During our last #ReggioPLC twitter chat I posted a picture of a ball of snakes I stumbled upon while visiting KOLTS Forest School.
Excited by the discovery I called a few children over to see. The conversation took a quick mathematical turn, followed by several theories (and a wonderful demonstration) as to why a snake sticks its tongue out so much.
I approached two children, closest to the snakes and asked if they would like to see them. I asked the girls to walk softly and speak quietly so that we didn’t disturb the snakes in their home. After watching the snakes in silence for several moments one of the girls asked how many there were and I responded, “How do you think we could find out?” The answer not only warmed my heart, it reminded me of my love of the beautiful world of mathematics.
“Well”, responded Anna (names have been changed), “let’s say its a family, and in the family there is a Nona, a Mommy, a Daddy, and a baby. How many would that be?”
“Hmm”, I responded. “Tell me who is in the snake family again?” Anna repeated, “a Nona, a Mommy, a Daddy, and a baby” and as she said the name of each family member, I raised a finger on my right hand to correspond. I waited a moment and then raised my eyebrows at Anna and was greeted by a similar eyebrow raise, followed by the query, “so how many are in the snake family?”
At this point I would likely have used my other hand in the problem solving dialogue but my left hand was being held quite firmly by Lily (name changed). Lily is the strongest and most brave person I know in the forest, however her bravery comes with the need to hold my hand firmly for moral support. Minus one hand, I pondered how to respond. There was no need. Lily cleared her throat and said, “Anna, I will show you how this works. Now, you say the names of the snake family again and Louise you do the thing with your fingers.” As Anna repeated the names of the four family members, I raised a finger for each on my right hand. Without letting go of my left hand, Lily used her free left hand to gently touch each of my fingers as she repeated, “Nona, Mommy, Daddy, baby” and then said to me “keep your fingers up”, looked at Anna and said, “now watch how this works.” As she once again touched each finger she recited slowly, “1, 2, 3, 4. There are 4 snakes in the family.” Anna shook her head in agreement. We watched for a few moments, one of the snakes rapidly stuck its tongue in and out and from there the conversation took a turn to ideas about this snake behaviour.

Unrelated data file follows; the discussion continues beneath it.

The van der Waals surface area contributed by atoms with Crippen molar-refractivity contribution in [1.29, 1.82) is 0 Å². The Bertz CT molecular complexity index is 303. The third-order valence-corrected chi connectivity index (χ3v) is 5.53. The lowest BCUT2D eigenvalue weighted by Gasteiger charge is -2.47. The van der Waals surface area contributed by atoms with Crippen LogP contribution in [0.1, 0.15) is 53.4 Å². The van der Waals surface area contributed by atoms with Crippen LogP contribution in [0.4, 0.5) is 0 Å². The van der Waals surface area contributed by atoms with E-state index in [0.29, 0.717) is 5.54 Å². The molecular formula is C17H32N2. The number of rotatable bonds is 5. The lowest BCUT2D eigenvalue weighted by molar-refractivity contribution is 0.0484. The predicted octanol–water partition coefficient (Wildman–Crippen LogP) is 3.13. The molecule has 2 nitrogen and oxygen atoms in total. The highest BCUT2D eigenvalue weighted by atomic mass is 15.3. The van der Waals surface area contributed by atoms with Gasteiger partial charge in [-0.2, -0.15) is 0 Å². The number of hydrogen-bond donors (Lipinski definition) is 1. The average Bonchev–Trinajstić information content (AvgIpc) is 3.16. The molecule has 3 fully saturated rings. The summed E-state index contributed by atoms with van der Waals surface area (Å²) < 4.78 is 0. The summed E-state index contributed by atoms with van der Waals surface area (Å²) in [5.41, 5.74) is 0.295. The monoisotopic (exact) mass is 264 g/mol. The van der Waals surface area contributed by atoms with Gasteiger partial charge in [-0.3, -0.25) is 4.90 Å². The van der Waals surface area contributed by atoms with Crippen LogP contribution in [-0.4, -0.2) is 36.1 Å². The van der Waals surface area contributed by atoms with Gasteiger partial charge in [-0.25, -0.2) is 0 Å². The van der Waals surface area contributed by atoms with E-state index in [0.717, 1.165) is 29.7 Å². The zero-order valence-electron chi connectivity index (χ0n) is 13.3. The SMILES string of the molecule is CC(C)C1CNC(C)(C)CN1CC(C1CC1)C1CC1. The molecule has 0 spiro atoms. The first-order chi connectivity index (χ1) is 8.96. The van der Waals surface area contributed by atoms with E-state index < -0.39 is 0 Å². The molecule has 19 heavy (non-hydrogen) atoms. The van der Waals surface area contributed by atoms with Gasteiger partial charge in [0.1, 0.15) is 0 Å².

Later, as I reflected on the snake family moment, I was touched by the central role of relationship in the mathematical dialogue, the assumption by Anna that a group of snakes must be a family and the connections she made to her own family. The relationship between myself and the two girls, from an emotional stance was lovely, but also the challenge we collectively took on as we attempted to utilize “finger math” without the availability of all our fingers, fingers busy with the task of holding hands, a choice that contributed to our well-being and our sense of belonging, cornerstones of our early years curriculum, How Does Learning Happen.
Math itself, particularly numeracy, is about relationships. An understanding of number and quantity for example is developed when we put “all kinds of things into all kinds of relationships.” Remembering this quote, I headed to my bookshelf to grab a few of my favourite math resources. The first was Number in Preschool & Kindergarten (1982) by Constance Kammii. At the beginning of the chapter entitled, Principles of Teaching, Kammii reminds us that although she speaks of teaching number, “number is not directly teachable.”She goes on to suggest six principles of “number teaching.”
- The creation of all kinds of relationships – Encourage the child to be alert and to put all kinds of objects, events and actions into all kinds of relationships. (Anna put the ball of snakes into the relationship of family with the names of four family members).